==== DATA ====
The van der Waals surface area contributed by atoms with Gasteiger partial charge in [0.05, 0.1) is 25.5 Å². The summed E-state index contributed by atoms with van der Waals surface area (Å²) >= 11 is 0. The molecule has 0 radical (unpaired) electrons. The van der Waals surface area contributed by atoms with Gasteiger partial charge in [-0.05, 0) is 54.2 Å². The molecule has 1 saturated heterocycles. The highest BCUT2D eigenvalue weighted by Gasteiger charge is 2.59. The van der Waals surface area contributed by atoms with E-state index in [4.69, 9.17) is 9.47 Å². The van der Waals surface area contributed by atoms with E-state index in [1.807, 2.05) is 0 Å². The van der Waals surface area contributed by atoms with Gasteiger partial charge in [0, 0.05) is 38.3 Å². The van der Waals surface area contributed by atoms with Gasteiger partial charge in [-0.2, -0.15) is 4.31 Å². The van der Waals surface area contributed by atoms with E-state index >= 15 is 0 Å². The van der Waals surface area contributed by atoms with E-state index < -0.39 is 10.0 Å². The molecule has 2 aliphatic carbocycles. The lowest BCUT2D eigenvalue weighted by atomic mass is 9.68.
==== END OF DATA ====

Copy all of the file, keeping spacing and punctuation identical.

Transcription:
The van der Waals surface area contributed by atoms with Gasteiger partial charge in [0.05, 0.1) is 25.5 Å². The summed E-state index contributed by atoms with van der Waals surface area (Å²) >= 11 is 0. The molecule has 0 radical (unpaired) electrons. The van der Waals surface area contributed by atoms with Gasteiger partial charge in [-0.05, 0) is 54.2 Å². The molecule has 1 saturated heterocycles. The highest BCUT2D eigenvalue weighted by Gasteiger charge is 2.59. The van der Waals surface area contributed by atoms with E-state index in [4.69, 9.17) is 9.47 Å². The van der Waals surface area contributed by atoms with E-state index in [1.807, 2.05) is 0 Å². The van der Waals surface area contributed by atoms with Gasteiger partial charge in [0, 0.05) is 38.3 Å². The van der Waals surface area contributed by atoms with Gasteiger partial charge in [-0.2, -0.15) is 4.31 Å². The van der Waals surface area contributed by atoms with E-state index >= 15 is 0 Å². The van der Waals surface area contributed by atoms with E-state index < -0.39 is 10.0 Å². The molecule has 2 aliphatic carbocycles. The lowest BCUT2D eigenvalue weighted by atomic mass is 9.68.